NEW YORK (CNNMoney.com) -- Shares of Qualcomm and Motorola fell to multi-month lows Thursday, sparking a broad-based stock selloff, after both companies issued disappointing outlooks.
Qualcomm, the world's No. 1 maker of chips for cell phones, was down 13% to $41 a share -- its lowest level since late October.
The stock came under pressure after the San Diego-based company said late Thursday that it expects sales to be $11 billion, at most, in 2010. That's down $300 million from the company's previous sales forecast.
Paul Jacobs, Qualcomm's chief executive, said the reduced sales forecast was due to a "subdued economic recovery" in some regions and stronger demand for lower-end products.
Meanwhile, shares of Motorola (MOT, Fortune 500) fell nearly 12% to $6.54 -- the lowest level since late July -- after the cell phone maker said it expects to suffer a loss of up to 3 cents per share in the first quarter.
The warning caught many on Wall Street off guard. Analysts surveyed by Tomson Financial were expecting Motorola to post a profit of 3 cents per share in the first quarter.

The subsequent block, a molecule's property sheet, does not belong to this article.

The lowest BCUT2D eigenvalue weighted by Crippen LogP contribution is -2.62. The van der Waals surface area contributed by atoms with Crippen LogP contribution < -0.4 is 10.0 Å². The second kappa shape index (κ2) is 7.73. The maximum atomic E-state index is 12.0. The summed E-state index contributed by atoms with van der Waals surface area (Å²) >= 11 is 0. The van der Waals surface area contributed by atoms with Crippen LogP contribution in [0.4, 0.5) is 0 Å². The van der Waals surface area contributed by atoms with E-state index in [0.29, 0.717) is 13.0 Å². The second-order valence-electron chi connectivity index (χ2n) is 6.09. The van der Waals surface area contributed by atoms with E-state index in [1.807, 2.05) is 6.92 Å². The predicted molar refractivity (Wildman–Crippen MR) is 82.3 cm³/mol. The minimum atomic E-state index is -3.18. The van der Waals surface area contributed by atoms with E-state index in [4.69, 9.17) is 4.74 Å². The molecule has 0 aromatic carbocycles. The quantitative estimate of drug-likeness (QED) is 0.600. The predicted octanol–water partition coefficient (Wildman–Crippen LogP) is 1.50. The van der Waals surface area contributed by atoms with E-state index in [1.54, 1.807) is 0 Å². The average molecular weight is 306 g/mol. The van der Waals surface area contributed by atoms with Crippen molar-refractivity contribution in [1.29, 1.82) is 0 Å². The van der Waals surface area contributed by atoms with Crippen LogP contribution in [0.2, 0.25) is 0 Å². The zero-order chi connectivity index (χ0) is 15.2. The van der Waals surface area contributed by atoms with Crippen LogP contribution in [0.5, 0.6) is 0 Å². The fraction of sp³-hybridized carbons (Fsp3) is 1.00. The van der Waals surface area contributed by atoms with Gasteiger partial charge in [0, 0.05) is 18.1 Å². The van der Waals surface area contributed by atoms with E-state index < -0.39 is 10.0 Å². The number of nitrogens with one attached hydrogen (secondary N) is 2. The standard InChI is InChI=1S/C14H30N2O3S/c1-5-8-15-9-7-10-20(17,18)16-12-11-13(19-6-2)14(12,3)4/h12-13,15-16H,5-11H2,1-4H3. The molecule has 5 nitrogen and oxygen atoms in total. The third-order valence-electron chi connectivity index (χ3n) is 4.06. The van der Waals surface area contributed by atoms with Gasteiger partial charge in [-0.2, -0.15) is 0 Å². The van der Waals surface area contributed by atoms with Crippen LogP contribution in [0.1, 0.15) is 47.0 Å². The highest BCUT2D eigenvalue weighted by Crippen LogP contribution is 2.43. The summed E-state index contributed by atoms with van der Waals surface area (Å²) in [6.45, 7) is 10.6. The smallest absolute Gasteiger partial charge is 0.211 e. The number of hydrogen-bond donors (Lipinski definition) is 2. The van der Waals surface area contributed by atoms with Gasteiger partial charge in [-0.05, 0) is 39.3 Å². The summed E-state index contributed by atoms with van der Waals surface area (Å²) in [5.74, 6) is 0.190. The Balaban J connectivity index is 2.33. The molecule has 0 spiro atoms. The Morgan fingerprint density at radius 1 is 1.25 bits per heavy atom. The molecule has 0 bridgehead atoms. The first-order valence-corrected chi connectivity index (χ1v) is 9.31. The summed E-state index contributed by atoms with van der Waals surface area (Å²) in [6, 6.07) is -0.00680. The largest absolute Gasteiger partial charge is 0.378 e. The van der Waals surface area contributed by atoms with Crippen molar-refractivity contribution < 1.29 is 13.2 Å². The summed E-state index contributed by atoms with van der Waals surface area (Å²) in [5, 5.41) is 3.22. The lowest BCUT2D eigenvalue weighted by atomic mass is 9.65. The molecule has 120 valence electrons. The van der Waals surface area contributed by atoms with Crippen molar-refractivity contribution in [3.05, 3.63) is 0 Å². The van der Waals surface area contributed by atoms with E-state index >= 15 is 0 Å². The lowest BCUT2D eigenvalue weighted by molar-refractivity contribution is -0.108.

Still, the Schaumburg, Ill.-based company reported adjusted earnings of 6 cents per share for the fourth quarter, compared with a loss of $1.61 per share a year ago.
The selloff then spread to the broader market, because investors see the Sox as a leading indicator of overall growth, said Dave Rovelli, managing director of U.S. equity trading at Canaccord Adams.
"The semis usually lead the market because they're in so many things," he said. "When the Sox is down it's very bearish for the market."
Indeed, the Dow Jones Industrial average was down 1.3%, led by declines in its technology components, including IBM (IBM, Fortune 500) and Hewlett-Packard. (HPQ, Fortune 500) The tech-heavy Nasdaq was down nearly 2.3%.
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